Shashanka Bhide

Food inflation is a structural problem

Updated on: Jan 17, 2012
image caption

The various explanations for high food inflation that unfolded and endured in the past year and a half, would suggest that the sudden decline in the rate of food inflation should be viewed merely as a respite. Although unfavourable weather conditions did play a role in food prices, structural factors were also significant.

The stubbornly high food prices have raised a number of questions about inefficient marketing systems, weak storage infrastructure and stagnant productivity. While solutions to these constraints were expected to take some time, something else seems to have led to the decline in food inflation rate. A relief in price scenario would not have come without either an increase in supplies or weakening of demand. We are perhaps looking at both these developments.

The arguments pointing to the rising demand for food to items beyond just the grains were particularly compelling; the high income elasticity of food and the rising income levels were a good explanation for the faster growth in demand than ever before. In this context, it comes as a pleasant surprise to consumers that supplies have caught up so soon.

If higher supplies have come from re-allocation of resources, particularly land, from other crops to those crops where price rise was sharper, then the supplies of the former will come under pressure. Therefore, unless unfavourable weather was the predominant cause of high food inflation, the watch on food prices will have to continue.


The relief in food inflation rate in the last few weeks has been significant. Seasonal factors, along with the prospects of better prices, may have led to increased supplies. In any case, high or remunerative prices would be needed for farmers to keep producing more. It is to be seen if farmers gained from high prices as well.

Marketing arrangements in the supply chain regained policy attention as farm prices rose. FDI in retail is only a pointer to the rising importance of marketing chains for perishables in agricultural policy. The issue is not just marketing efficiency, but also market infrastructure. Improvement in marketing infrastructure requires investments. It is necessary to get all these pieces of the food markets puzzle in place to deliver food to the consumers at an affordable price.

The policy dilemma in the context of food production and consumption is an old one. Farmers need higher prices to produce more, and consumers cannot keep paying more for food. Government interventions to increase production do not necessarily mean lower prices to the consumer, although production does increase. Unless income also increases, the consumer would then have to be compensated in some other way for more expensive food.


What is significant about the high food inflation in 2010 and much of 2011 is that there were several commodities which contributed to high prices: pulses, sugar, milk, eggs, fruits and vegetables. An important feature of several of these commodities is their short shelf-life. The sensitivity of supply or demand fluctuations on prices under these conditions is obvious.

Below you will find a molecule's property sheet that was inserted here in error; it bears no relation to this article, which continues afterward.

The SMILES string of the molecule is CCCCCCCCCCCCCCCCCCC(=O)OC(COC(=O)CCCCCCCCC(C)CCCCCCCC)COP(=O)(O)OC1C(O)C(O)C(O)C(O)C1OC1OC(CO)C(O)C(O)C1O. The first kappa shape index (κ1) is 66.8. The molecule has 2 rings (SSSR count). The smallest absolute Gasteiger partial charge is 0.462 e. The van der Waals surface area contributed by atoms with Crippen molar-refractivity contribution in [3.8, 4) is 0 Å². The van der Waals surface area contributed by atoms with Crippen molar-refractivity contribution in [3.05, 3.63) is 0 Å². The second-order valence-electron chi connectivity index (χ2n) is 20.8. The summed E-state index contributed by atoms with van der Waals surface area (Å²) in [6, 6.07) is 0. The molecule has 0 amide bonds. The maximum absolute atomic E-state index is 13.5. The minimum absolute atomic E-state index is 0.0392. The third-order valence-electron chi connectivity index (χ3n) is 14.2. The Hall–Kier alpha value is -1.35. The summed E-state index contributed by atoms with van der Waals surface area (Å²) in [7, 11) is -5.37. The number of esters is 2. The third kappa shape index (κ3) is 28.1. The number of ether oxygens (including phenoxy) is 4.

The need for reducing fluctuations in prices is important for both consumers and producers. There are incentives on the supply side to reduce output fluctuations, as also on the consumption side. These incentives are likely to drive other service providers, such as storage and insurance. Policies to encourage development of these services would help in reducing price fluctuations.

A number of initiatives are under way, including direct marketing of produce by the farmers to urban centres. Continued support for improved infrastructure for transport and storage, including removing barriers that slow down movement, should form the core of government policies.

In order to balance the interests of producers and the consumers, the government should focus on measures that will have longer-term impact on supplies, and not merely the adjustments in export and import options or restrictions on stocks held by the traders.

The unfolding changes in the food economy also point to the scale of the problem. The price rise was not limited to one or two centres of consumption. The weak marketing infrastructure is not an issue that needs to be resolved only in major urban centres.

As income levels increase, the consumer may be willing to pay more for the infrastructure that reduces supply uncertainties. But supply-side constraints will determine how much of which food would be produced. The recent decline in food prices has not diminished the need for sustained supply side measures.

(The author is a Senior Research Counsellor, NCAER. The views are personal.)

Published on November 30, 2017

Follow us on Telegram, Facebook, Twitter, Instagram, YouTube and Linkedin. You can also download our Android App or IOS App.

This article is closed for comments.
Please Email the Editor

You May Also Like

Recommended for you